“(How I’ll Miss You) When Summer is Gone” (1967) Billy Maxted and His Manhattan Jazz Band; and (1929) Hal Kemp


“(How I’ll Miss You) When Summer is Gone”

Composed by Hal Kemp; arranged by Billy Maxted.

Recorded by Billy Maxted and His Manhattan Jazz Band for Liberty in 1967.

Billy Maxted, piano, directing: Bob Yance and Dave Culp, trumpets; Richy Nelson, trombone; Joe Barafuldi, clarinet; Ron Nespo, bass; John “The Baron” Von Ohlen, drums.

The story and the music: As visitors to swingandbeyond.com know, we frequently post a vintage performance of a tune from the swing era, and then contrast it with a recording made later. In this post, we are reversing that process. First we will hear Billy Maxted’s marvelously swinging performance of a tune composed and recorded in the late 1920s by bandleader Hal Kemp. Then we will go back to the original Kemp recording.

A brief summary of Billy Maxted’s career can be found in the post that explores Charlie Barnet’s humorously swinging recording of “Pompton Turnpike,” arranged by Billy May. A link to that post is at the bottom of this post.

Billy Maxted, at left, leads his band on a recording session made shortly before the one that produced “(How I’ll Miss You) When Summer is Gone.” L-R: Joe Barafuldi, Conrad “Connie” Jones, Bill Prince, unknown, and Richy Nelson.

Through the 1950s and 1960s, Billy Maxted maintained an excellent small band that was noted for top-notch musicianship, tasty jazz solos, and Maxted’s always interesting arrangements. This performance contains all of those things. The swinging engine that drives everything here is the drumming of 26 year-old John Von Ohlen. (See note below.) His playing throughout this performance is at once colorful, aggressive, swinging and supportive. (Von Ohlen is shown at right in the late 1960s.) The fluid clarinet solo is by Joe Barafuldi. The brash, swaggering trombone solo and ensemble parts are by Richy Nelson, whose playing reminds me very much of the the Philadelphia school of jazz trombonists, that included swashbuckling players like Al Leopold, Bill Harris and Harry DeVito. Maestro Maxted keeps everyone else on their toes with his swinging piano playing and beautifully paced arrangement.

When you listen to the Hal Kemp original recording of this tune, you will immediately understand Billy Maxted’s great talent as an arranger who essentially reinvented the tune, and as an inspired bandleader who facilitates a taut, swinging performance of it by his band. Particularly felicitous is how Maxted captured Kemp’s introduction. From that point on, it is straight ahead swing.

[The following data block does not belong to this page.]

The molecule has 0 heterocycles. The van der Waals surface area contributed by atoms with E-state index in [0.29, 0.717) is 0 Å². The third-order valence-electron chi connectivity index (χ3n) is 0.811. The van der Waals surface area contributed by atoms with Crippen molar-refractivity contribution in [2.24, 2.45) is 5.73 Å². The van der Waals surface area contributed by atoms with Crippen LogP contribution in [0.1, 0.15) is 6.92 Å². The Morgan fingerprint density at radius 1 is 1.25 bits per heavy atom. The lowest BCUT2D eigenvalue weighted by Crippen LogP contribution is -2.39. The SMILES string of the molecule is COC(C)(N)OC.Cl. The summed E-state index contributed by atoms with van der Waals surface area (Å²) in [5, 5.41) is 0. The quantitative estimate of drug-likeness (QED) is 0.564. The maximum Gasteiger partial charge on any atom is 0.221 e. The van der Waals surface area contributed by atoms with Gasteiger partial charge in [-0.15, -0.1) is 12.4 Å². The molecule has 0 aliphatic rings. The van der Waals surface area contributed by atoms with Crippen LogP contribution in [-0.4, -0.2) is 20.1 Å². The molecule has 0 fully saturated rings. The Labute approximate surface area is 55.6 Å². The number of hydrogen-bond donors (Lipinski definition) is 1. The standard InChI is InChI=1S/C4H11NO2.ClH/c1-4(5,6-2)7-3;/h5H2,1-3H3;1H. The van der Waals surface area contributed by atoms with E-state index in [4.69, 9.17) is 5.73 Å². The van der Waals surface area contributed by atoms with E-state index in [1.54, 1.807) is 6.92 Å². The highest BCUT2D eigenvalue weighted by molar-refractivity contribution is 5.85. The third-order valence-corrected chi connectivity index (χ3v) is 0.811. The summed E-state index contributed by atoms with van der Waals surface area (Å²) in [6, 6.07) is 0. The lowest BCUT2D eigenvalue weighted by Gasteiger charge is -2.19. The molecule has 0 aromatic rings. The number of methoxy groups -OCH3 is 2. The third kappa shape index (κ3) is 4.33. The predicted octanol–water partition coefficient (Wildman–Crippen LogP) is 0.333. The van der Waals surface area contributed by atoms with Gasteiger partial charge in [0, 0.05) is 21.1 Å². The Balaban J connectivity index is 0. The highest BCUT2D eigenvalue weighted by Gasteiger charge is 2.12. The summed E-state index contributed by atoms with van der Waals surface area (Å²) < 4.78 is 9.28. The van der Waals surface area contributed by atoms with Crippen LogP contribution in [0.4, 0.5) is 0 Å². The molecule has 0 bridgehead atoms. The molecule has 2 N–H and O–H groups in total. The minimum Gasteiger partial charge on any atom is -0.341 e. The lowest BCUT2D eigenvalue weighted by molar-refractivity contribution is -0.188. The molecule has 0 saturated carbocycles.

“(How I’ll Miss You) When Summer is Gone”

Composed and arranged by Hal Kemp.

Recorded by Hal Kemp and His Orchestra for Okeh on November 6, 1929 in New York.

Approximate personnel: Hal Kemp, clarinet and alto saxophone, directing: Bob Mayhew or Holly Humphries, first trumpet; Milton “Mickey” Bloom, trumpet; Wendell “Gus” Mayhew, trombone; Joe Gillespie, clarinet and alto saxophone;  Ben Williams, clarinet, alto and baritone saxophones: Horace Kirby “Saxie” Dowell, clarinet and tenor saxophone,: John Scott Trotter, piano; Pinky Kintzel, banjo;  J. Paul Weston(*), tuba; Edgar Clyde “Skinnay” Ennis, drums. (*) J. Paul Weston was not the same person as Paul Weston (real name Wetstein), the arranger who worked for Tommy Dorsey in the later 1930s.

Thanks to warholsoup100 for posting this on YouTube.

The story continues: Today, if Hal Kemp is remembered at all, it is by aficionados of the music of the big band era, who know him only as the leader of a stylized band that specialized in sometimes pallid, commercially acceptable musical fare. He was very successful in doing this from the mid-1930s as one of MCA’s most successful road and radio bands, until his untimely death in late 1940, at the age of thirty-six, from injuries he received in an automobile collision while traveling to an engagement. Consequently, one does not think of jazz and Hal Kemp together. (At left – Hal Kemp in the mid-1930s when he briefly wore a moustache.) Recordings of the Kemp band from the late 1920s into the early 1930s suggest a slightly different and more musically interesting reality, however.